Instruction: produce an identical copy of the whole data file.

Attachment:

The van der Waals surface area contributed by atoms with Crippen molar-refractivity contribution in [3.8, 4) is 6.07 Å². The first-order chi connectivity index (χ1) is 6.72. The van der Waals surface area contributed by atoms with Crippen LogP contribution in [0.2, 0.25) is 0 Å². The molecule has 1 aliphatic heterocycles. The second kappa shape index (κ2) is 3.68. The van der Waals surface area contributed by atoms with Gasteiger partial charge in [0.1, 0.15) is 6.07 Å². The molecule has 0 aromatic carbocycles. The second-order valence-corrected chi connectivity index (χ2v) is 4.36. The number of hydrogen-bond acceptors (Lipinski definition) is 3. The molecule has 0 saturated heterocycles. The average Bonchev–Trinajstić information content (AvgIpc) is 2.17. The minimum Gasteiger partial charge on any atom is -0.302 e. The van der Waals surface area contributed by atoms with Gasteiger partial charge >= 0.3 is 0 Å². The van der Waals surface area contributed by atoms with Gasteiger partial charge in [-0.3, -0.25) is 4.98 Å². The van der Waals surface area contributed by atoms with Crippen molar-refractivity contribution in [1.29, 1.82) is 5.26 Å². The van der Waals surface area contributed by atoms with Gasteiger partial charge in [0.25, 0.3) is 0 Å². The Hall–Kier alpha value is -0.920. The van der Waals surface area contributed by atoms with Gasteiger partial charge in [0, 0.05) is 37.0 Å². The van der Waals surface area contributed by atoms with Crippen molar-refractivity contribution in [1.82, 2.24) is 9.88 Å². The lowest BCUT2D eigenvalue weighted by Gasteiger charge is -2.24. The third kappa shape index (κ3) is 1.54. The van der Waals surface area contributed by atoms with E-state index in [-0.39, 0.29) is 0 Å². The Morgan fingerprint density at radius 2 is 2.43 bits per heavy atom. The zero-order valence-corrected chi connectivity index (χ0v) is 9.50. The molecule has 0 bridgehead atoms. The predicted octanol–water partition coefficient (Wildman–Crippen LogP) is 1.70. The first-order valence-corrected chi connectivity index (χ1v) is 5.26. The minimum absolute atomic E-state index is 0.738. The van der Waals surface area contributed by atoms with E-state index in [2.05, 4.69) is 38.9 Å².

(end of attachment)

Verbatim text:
The van der Waals surface area contributed by atoms with Crippen molar-refractivity contribution in [3.8, 4) is 6.07 Å². The first-order chi connectivity index (χ1) is 6.72. The van der Waals surface area contributed by atoms with Crippen LogP contribution in [0.2, 0.25) is 0 Å². The molecule has 1 aliphatic heterocycles. The second kappa shape index (κ2) is 3.68. The van der Waals surface area contributed by atoms with Gasteiger partial charge in [0.1, 0.15) is 6.07 Å². The molecule has 0 aromatic carbocycles. The second-order valence-corrected chi connectivity index (χ2v) is 4.36. The number of hydrogen-bond acceptors (Lipinski definition) is 3. The molecule has 0 saturated heterocycles. The average Bonchev–Trinajstić information content (AvgIpc) is 2.17. The minimum Gasteiger partial charge on any atom is -0.302 e. The van der Waals surface area contributed by atoms with Gasteiger partial charge >= 0.3 is 0 Å². The van der Waals surface area contributed by atoms with Gasteiger partial charge in [-0.3, -0.25) is 4.98 Å². The van der Waals surface area contributed by atoms with Crippen molar-refractivity contribution in [1.29, 1.82) is 5.26 Å². The van der Waals surface area contributed by atoms with Gasteiger partial charge in [0.25, 0.3) is 0 Å². The Hall–Kier alpha value is -0.920. The van der Waals surface area contributed by atoms with Gasteiger partial charge in [0, 0.05) is 37.0 Å². The van der Waals surface area contributed by atoms with Crippen molar-refractivity contribution in [1.82, 2.24) is 9.88 Å². The lowest BCUT2D eigenvalue weighted by Gasteiger charge is -2.24. The third kappa shape index (κ3) is 1.54. The van der Waals surface area contributed by atoms with E-state index in [-0.39, 0.29) is 0 Å². The Morgan fingerprint density at radius 2 is 2.43 bits per heavy atom. The zero-order valence-corrected chi connectivity index (χ0v) is 9.50. The molecule has 0 bridgehead atoms. The predicted octanol–water partition coefficient (Wildman–Crippen LogP) is 1.70. The first-order valence-corrected chi connectivity index (χ1v) is 5.26. The minimum absolute atomic E-state index is 0.738. The van der Waals surface area contributed by atoms with E-state index in [2.05, 4.69) is 38.9 Å².